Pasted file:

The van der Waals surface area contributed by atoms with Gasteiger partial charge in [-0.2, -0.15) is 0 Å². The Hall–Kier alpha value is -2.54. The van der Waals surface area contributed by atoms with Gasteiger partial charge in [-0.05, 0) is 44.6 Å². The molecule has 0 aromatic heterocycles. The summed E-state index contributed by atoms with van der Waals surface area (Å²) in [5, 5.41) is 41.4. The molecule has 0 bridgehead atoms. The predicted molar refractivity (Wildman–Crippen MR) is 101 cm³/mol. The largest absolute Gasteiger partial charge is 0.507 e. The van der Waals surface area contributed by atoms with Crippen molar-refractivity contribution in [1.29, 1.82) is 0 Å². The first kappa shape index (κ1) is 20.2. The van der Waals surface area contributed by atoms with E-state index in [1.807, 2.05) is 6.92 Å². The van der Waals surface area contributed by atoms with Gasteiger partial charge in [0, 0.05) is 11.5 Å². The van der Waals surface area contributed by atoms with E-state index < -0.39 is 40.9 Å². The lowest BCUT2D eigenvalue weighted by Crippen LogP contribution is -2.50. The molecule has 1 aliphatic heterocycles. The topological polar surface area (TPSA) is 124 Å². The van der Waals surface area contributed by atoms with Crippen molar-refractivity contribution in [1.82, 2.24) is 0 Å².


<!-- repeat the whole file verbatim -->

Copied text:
The van der Waals surface area contributed by atoms with Gasteiger partial charge in [-0.2, -0.15) is 0 Å². The Hall–Kier alpha value is -2.54. The van der Waals surface area contributed by atoms with Gasteiger partial charge in [-0.05, 0) is 44.6 Å². The molecule has 0 aromatic heterocycles. The summed E-state index contributed by atoms with van der Waals surface area (Å²) in [5, 5.41) is 41.4. The molecule has 0 bridgehead atoms. The predicted molar refractivity (Wildman–Crippen MR) is 101 cm³/mol. The largest absolute Gasteiger partial charge is 0.507 e. The van der Waals surface area contributed by atoms with Crippen molar-refractivity contribution in [1.29, 1.82) is 0 Å². The first kappa shape index (κ1) is 20.2. The van der Waals surface area contributed by atoms with E-state index in [1.807, 2.05) is 6.92 Å². The van der Waals surface area contributed by atoms with Gasteiger partial charge in [0, 0.05) is 11.5 Å². The van der Waals surface area contributed by atoms with E-state index < -0.39 is 40.9 Å². The lowest BCUT2D eigenvalue weighted by Crippen LogP contribution is -2.50. The molecule has 1 aliphatic heterocycles. The topological polar surface area (TPSA) is 124 Å². The van der Waals surface area contributed by atoms with Crippen molar-refractivity contribution in [1.82, 2.24) is 0 Å².